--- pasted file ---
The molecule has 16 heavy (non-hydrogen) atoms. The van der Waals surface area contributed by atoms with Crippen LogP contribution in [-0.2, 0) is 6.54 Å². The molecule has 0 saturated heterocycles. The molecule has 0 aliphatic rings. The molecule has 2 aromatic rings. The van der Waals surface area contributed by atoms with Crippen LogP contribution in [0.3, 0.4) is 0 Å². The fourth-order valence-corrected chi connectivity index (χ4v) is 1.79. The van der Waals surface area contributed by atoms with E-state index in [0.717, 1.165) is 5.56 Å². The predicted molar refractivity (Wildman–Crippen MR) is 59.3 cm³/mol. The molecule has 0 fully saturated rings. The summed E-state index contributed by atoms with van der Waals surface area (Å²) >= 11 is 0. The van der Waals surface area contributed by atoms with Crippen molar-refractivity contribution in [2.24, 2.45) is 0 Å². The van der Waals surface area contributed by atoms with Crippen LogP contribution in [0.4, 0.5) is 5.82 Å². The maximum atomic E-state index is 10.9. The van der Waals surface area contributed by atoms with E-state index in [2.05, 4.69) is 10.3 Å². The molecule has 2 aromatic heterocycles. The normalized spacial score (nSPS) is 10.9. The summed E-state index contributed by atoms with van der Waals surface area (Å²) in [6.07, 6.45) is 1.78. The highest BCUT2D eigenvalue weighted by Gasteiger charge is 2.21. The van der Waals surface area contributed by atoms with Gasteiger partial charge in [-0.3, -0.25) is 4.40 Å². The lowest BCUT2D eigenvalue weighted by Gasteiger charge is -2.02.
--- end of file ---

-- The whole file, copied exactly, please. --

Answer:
The molecule has 16 heavy (non-hydrogen) atoms. The van der Waals surface area contributed by atoms with Crippen LogP contribution in [-0.2, 0) is 6.54 Å². The molecule has 0 saturated heterocycles. The molecule has 0 aliphatic rings. The molecule has 2 aromatic rings. The van der Waals surface area contributed by atoms with Crippen LogP contribution in [0.3, 0.4) is 0 Å². The fourth-order valence-corrected chi connectivity index (χ4v) is 1.79. The van der Waals surface area contributed by atoms with E-state index in [0.717, 1.165) is 5.56 Å². The predicted molar refractivity (Wildman–Crippen MR) is 59.3 cm³/mol. The molecule has 0 fully saturated rings. The summed E-state index contributed by atoms with van der Waals surface area (Å²) >= 11 is 0. The van der Waals surface area contributed by atoms with Crippen molar-refractivity contribution in [2.24, 2.45) is 0 Å². The van der Waals surface area contributed by atoms with Crippen LogP contribution in [0.4, 0.5) is 5.82 Å². The maximum atomic E-state index is 10.9. The van der Waals surface area contributed by atoms with E-state index in [2.05, 4.69) is 10.3 Å². The molecule has 2 aromatic heterocycles. The normalized spacial score (nSPS) is 10.9. The summed E-state index contributed by atoms with van der Waals surface area (Å²) in [6.07, 6.45) is 1.78. The highest BCUT2D eigenvalue weighted by Gasteiger charge is 2.21. The van der Waals surface area contributed by atoms with Gasteiger partial charge in [-0.3, -0.25) is 4.40 Å². The lowest BCUT2D eigenvalue weighted by Gasteiger charge is -2.02.